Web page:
You’ve probably heard of dry ice before — or maybe even made someyourself. But lately, dry ice has become a focal point in the news, due to its unique ability to help keep things very cold in transit without the same melted mess as regular ice. The Pfizer COVID-19 vaccine must be stored at a temperature of -94 degrees Fahrenheit (-70 degrees Celsius), and dry ice will play a crucial role in maintaining the correct temperature as the vaccine travels for distribution. In the United States, there are currently 14.8 million reported cases of COVID-19 and over 282,000 deaths, with the numbers expected to continue to climb during the holiday season amid record-high hospitalizations.
Only about half of Americans say that they’d like to get vaccinated for the new coronavirus if or when a vaccine becomes available, according to a new poll from the Associated Press and the NORC Center for Public Affairs Research. The poll, which was conducted between May 14-18, is a troubling sign that Americans may not be able to achieve herd immunity through vaccination. Continue reading Only Half of Americans Say They’ll Get Vaccinated for Covid-19, According to New Poll
An experimental vaccine for covid-19 is showing some promising (though still very preliminary) results in people, according to its manufacturer. On Monday, biotech company Moderna announced its incomplete findings from a Phase 1 clinical trial of the vaccine candidate, called mRNA-1273. The trial found that the vaccine was overall tolerable and safe, and many of the participants also appeared to create antibodies to SARS-CoV-2, the coronavirus that causes covid-19. Continue reading An Experimental Vaccine for Covid-19 Shows Early Promise in Human Trial
Even under the best of circumstances, cancer treatment can be an excruciating, costly ordeal that tragically doesn’t even work sometimes. In light of that reality, scientists and doctors have long searched for a way to proactively head off the problem using a vaccine. One potential approach to a cancer vaccine, highlighted in a new study published Thursday in Cell Stem Cell, might involve using our own reprogrammed stem cells to better train the immune system against several—and maybe even all—types of cancers.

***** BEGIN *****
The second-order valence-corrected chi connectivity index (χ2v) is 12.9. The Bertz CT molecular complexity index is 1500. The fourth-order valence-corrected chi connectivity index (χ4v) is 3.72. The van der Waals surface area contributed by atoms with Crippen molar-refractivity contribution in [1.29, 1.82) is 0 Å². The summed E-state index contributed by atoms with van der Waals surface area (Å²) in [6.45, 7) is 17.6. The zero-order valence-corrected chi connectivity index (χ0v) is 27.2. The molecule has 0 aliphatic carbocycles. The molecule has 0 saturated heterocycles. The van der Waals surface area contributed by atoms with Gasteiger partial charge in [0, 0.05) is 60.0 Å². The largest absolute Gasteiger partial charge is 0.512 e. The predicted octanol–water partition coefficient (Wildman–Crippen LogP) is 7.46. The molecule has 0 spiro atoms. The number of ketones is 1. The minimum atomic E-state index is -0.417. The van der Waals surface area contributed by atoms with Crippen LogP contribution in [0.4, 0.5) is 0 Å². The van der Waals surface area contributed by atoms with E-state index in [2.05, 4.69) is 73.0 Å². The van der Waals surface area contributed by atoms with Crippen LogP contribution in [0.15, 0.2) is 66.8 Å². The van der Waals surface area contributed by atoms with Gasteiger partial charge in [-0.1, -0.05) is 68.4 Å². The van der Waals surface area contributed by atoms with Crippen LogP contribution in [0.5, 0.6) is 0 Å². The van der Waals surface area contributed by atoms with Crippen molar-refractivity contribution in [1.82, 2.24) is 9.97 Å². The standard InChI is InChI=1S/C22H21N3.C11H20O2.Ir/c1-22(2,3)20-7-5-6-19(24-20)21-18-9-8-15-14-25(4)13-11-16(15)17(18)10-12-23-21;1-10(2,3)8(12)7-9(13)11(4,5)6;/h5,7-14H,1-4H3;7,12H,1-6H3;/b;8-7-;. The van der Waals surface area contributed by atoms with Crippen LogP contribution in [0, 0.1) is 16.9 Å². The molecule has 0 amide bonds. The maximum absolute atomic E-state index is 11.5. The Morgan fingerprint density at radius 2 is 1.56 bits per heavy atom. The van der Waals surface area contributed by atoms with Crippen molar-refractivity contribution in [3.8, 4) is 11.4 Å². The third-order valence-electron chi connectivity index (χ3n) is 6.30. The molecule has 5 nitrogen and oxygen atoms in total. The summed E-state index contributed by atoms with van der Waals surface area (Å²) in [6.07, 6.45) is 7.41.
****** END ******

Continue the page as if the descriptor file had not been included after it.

Vaccines are one of the most important advances in the history of medicine. They’ve helped humankind more or less eliminate smallpox, and kicked measles out of the Americas with the exception of folks who’ve decided to believe a retracted, manipulated, widely-criticized study of twelve children. Vaccines are good.
Newsflash: You probably have herpes. This is actually okay. According to the World Health Organization, over two thirds of the global population have HSV-1 (commonly known as oral herpes or cold sores) and more than 10 percent have HSV-2, or genital herpes. Given that HSV-2 rates are much higher among women, urbanites, and minority groups than in the general population (and given that HSV-1 increasingly shows up as a genital infection instead of an oral one), herpes is easily the most common sexually transmitted infection.
AN HIV DIAGNOSIS is a nightmare, but it is no longer a death sentence. Someday, vaccines might bat the virus out of your system without you ever knowing you’d been exposed.